Implementation Patterns: How to Express the Behavior of a Program

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This chapter is from the book

Double Dispatch

Choosing messages are good for expressing a single dimension of variability. In the example in “Choosing Message,” this dimension was the type of medium on which the shape was to be drawn. If you need to express two independent dimensions of variability, you can cascade two choosing messages.

For example, suppose I wanted to express that a Postscript oval was computed differently than a screen rectangle. First I would decide where I wanted the computations to live. The base computations seeem like they belong in the Brush, so I will send a choosing message first to the Shape, then to the Brush:

```displayShape(Shape subject, Brush brush) {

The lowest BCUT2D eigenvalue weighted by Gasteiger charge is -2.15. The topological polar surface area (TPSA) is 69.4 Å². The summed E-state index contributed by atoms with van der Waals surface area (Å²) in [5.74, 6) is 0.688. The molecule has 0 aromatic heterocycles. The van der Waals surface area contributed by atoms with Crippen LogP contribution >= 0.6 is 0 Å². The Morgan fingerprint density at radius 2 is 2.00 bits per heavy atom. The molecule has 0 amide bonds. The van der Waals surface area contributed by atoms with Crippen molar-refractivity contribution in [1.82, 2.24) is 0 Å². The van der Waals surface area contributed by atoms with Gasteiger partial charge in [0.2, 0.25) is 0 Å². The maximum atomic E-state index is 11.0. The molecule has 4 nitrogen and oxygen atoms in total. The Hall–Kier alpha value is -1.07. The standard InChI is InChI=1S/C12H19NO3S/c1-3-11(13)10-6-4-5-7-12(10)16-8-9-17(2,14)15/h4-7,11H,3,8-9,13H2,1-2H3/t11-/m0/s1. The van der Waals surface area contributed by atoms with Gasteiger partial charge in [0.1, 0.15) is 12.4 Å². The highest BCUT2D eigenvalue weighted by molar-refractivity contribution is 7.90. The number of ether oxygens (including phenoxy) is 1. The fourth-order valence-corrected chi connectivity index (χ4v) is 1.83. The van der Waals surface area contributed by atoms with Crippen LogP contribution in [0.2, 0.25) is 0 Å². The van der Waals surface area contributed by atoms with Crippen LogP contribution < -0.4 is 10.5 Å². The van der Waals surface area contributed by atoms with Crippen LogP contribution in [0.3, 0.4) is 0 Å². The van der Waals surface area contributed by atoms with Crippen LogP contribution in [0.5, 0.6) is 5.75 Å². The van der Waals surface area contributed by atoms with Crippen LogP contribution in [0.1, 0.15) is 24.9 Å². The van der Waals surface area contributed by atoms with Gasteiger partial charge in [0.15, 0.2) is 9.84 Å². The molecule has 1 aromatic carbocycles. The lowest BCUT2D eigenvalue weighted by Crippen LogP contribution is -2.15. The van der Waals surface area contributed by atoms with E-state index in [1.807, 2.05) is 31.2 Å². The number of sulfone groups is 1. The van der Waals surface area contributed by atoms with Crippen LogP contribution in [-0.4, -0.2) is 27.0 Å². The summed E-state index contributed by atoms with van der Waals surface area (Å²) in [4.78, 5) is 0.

shape.displayWith(brush);
}```

Now each Shape has the opportunity to implement displayWith() differently. Rather than do any detailed work, however, they append their type onto the message and defer to the Brush:

```Oval.displayWith(Brush brush) {
brush.displayOval(this);
}
Rectangle.displayWith(Brush brush) {
brush.displayRectangle(this);
}```

Now the different kinds of brushes have the information they need to do their work:

```PostscriptBrush.displayRectangle(Rectangle subject) {
writer print(subject.left() +" " +...+ " rect);
}```

Double dispatch introduces some duplication with a corresponding loss of flexibility. The type names of the receivers of the first choosing message get scattered over the methods in the receiver of the second choosing message. In this example, this means that to add a new Shape, I would have to add methods to all the Brushes. If one dimension is more likely to change than the other, make it the receiver of the second choosing message.

The computer scientist in me wants to generalize to triple, quadruple, quintuple dispatch. However, I’ve only ever attempted triple dispatch once and it didn’t stay for long. I have always found clearer ways to express multi-dimensional logic.